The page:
This election cycle might have consumed the attention of most Americans over the last year, but for the approximately one fifth of NYU students who did not grow up in the United States, watching this election has been an interesting — if somewhat unusual — introduction to the intricacies of American politics.
Although LS sophomore Mason Song followed American politics before leaving China, he was still surprised by how much the election consumed his day-to-day life once he got to the United States.
“Normally I would not care about not being able to vote in this election,” Song said. “But watching how has Trump bullied his way into being the Republican nominee is like watching an American slowly drowning but not being able to save him or her.”
Though many Americans might consider this year’s election to be the wildest they have ever seen, quite a few international students were not phased by it. CAS freshman Karsha Bhartia, who is an international student from India, was surprised to learn how much Trump’s behavior perturbed her classmates.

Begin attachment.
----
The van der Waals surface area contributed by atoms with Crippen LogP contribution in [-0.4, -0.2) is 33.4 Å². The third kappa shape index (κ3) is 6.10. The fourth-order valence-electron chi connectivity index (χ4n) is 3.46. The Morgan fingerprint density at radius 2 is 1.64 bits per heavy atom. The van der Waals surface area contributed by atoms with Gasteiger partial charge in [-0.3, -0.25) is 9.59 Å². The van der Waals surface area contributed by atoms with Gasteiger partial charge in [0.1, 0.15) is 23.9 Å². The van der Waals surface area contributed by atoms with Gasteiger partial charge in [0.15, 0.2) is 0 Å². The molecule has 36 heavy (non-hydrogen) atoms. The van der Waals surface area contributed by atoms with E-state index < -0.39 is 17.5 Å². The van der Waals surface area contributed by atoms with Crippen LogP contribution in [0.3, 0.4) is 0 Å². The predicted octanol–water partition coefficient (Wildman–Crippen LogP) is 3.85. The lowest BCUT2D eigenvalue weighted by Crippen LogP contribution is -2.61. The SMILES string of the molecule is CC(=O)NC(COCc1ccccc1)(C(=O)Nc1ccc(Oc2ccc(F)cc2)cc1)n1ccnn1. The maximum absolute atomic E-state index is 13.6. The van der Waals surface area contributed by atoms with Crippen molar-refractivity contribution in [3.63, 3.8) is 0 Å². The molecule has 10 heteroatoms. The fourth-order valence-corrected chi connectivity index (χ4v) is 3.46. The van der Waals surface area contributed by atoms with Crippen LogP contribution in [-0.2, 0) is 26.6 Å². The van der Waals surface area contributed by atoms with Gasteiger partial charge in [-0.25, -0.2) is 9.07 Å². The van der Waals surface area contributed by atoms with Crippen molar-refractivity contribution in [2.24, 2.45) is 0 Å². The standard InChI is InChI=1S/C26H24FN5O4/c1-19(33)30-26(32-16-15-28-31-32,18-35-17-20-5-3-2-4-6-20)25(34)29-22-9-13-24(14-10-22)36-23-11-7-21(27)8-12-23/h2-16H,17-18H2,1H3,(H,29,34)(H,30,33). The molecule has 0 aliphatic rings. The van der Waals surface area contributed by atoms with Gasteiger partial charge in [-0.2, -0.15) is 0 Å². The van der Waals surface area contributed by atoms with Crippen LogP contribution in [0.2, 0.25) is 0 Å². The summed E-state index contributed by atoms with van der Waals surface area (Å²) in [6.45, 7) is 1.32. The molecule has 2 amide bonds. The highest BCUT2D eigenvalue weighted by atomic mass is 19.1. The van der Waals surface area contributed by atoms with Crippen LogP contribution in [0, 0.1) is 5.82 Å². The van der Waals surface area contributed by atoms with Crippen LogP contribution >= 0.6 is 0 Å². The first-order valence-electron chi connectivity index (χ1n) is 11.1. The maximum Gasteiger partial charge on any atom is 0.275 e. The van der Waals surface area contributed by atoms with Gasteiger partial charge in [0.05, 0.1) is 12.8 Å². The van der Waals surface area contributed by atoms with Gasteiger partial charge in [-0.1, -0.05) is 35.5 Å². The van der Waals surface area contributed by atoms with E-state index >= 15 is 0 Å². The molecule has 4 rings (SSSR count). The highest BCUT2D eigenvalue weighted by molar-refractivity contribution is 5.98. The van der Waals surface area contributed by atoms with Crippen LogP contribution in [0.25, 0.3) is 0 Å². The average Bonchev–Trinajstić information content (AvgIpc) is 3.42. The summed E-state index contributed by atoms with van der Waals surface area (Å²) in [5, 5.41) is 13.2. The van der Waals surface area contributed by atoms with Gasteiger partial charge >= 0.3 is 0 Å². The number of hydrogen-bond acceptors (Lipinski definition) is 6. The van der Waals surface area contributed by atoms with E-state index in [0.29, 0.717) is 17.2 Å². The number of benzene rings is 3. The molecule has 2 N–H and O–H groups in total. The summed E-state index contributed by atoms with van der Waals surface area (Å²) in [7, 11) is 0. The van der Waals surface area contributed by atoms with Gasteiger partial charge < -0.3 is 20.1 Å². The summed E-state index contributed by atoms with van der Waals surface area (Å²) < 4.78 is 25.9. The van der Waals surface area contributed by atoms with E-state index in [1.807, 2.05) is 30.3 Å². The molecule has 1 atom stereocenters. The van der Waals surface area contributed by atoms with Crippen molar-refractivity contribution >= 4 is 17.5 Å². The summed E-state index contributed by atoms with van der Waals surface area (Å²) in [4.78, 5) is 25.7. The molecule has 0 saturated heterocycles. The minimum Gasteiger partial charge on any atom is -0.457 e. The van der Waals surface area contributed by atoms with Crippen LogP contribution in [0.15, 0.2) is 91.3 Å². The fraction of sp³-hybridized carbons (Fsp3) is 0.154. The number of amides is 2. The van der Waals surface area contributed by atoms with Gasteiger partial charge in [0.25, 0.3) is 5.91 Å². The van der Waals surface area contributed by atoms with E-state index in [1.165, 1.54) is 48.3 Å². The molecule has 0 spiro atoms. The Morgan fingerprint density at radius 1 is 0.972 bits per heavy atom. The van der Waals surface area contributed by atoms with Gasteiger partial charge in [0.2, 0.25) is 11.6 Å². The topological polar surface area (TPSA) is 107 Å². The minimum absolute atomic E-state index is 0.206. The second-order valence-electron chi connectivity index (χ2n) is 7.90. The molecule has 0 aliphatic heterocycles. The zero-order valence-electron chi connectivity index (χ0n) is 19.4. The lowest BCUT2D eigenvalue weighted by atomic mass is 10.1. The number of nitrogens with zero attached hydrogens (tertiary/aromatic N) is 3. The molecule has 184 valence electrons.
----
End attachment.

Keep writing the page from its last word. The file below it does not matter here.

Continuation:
”I think Trump is an attention-seeking bully, but at home, things are really wild,” Bhartia said. “Indian elections are really something else. This election isn’t scaring me.”
Many of the international students like Song who payed close attention to the events of the campaigns think about them in terms of how it would affect their home countries. CAS sophomore Petra Szepesi, who grew up in Hungary, says she doesn’t know whom she would vote for if she was an American citizen.
“I know that Clinton has criticized Hungary previously and has made some negative comments regarding our policies,” Szepesi said. “That could possibly impact the foreign affairs between Hungary and the U.S. Honestly, I have no idea who I’d vote for, so I guess [the] pressure [is] off of me.”
Bhartia isn’t sure how a Trump presidency will affect the United States’ relationship with India, saying that the United States and India have strong relations as it stands.
She added that she is unaccustomed to how Americans make voting choices based on how the candidates will affect them personally.
“Indian politics are different than American politics in that they are more about economic issues than social ones,” Bhartia said. “Whatever happens would affect me a lot less than it will affect others.”
Song also pointed out that Americans’ strong sense of idealism could be to blame for the unusual nastiness of both Clinton and Trump’s campaigns.
“This is a vital moment in U.S. democracy as personal fear and hatred seem to gain prominence over rationality,” Song said. “The U.S. has to find its way back to rationality, and it has to find a balance between political correctness and free speech.”
A version of this article appeared in the WSN 2016 Election Issue. Email Taylor Nicole Rogers at [email protected]